Shoveling snow can be dangerous work. Overexertion can cause dangerous, even fatal, outcomes without taking care. What’s more, shoveling in cold temperatures makes it harder to work and breathe, which places further strain on the body.

    Provide the correct equipment for the task. A smaller bladed shovel allows for lifting less weight, putting less stress on the body. Share the load. Rotate employees through this task so no one employee has all the work.

    Get the entire team involved. According to the Occupational Safety and Health Administration (OSHA), employers have the primary responsibility for protecting the safety and health of their workers, but spotting potential workplace hazards should be everyone’s responsibility. Front-line employees are usually most familiar with their day-to-day tasks and workspaces, so they can provide valuable input on potential safety risks. Create a workplace culture where employees are encouraged to openly discuss safer ways to do their jobs. For example, ask delivery drivers if they are paying extra attention to icy surfaces and following safe winter driving practices. Ask hosts and servers if they are being vigilant about looking out for slippery flooring caused by tracked in snow or rain. Make it part of everyone’s job to mop up wet spots promptly and to put out wet floor signage to warn their colleagues and patrons.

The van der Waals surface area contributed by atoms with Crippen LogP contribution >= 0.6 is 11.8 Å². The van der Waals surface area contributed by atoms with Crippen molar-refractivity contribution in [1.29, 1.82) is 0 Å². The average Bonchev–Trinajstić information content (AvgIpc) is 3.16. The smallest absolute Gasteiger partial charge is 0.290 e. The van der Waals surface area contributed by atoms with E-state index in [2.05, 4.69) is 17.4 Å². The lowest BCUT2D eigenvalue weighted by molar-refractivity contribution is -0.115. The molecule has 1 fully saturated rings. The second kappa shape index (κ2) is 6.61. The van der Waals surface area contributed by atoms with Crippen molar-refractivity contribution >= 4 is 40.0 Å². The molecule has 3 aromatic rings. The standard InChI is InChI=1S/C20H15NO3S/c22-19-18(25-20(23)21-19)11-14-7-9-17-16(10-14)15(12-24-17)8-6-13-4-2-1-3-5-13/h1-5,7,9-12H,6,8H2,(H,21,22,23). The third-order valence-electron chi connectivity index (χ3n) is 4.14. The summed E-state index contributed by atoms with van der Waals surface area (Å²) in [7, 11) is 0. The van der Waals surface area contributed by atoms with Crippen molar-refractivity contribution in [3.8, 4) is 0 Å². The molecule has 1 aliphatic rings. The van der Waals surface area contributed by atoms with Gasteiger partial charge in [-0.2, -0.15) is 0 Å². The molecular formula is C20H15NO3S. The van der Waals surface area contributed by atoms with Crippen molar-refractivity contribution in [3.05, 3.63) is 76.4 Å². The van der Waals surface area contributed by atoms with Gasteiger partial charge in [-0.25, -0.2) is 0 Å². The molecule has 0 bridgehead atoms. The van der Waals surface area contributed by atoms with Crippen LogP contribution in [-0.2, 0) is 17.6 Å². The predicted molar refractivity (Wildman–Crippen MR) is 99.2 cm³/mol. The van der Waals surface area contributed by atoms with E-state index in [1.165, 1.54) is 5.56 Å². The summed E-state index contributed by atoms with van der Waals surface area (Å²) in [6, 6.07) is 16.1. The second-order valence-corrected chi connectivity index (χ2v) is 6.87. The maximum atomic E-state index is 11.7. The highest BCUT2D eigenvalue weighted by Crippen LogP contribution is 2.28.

Know the weather lingo. Closely monitor forecasts, and plan accordingly. According to the National Oceanic and Atmospheric Administration (NOAA), a Winter Storm Warning is issued when hazardous winter weather, in the form of heavy snow, blizzard conditions, heavy freezing rain or heavy sleet, is imminent or occurring. Winter Storm Warnings are usually issued 12 to 24 hours before the event is expected to begin. By contrast, Winter Weather Advisories are issued for accumulations of snow, freezing rain, freezing drizzle, and sleet which will cause significant inconveniences. If caution is not exercised, these conditions could lead to life threatening situations.

    Communicate early with your staff so that they can plan ahead and make any necessary adjustments to their routine; i.e., leaving home early so they’re not rushed; dressing warmly and comfortably in layers; notifying them of any early closures or other changes to restaurant hours; and reminding them of your business’s safety protocols.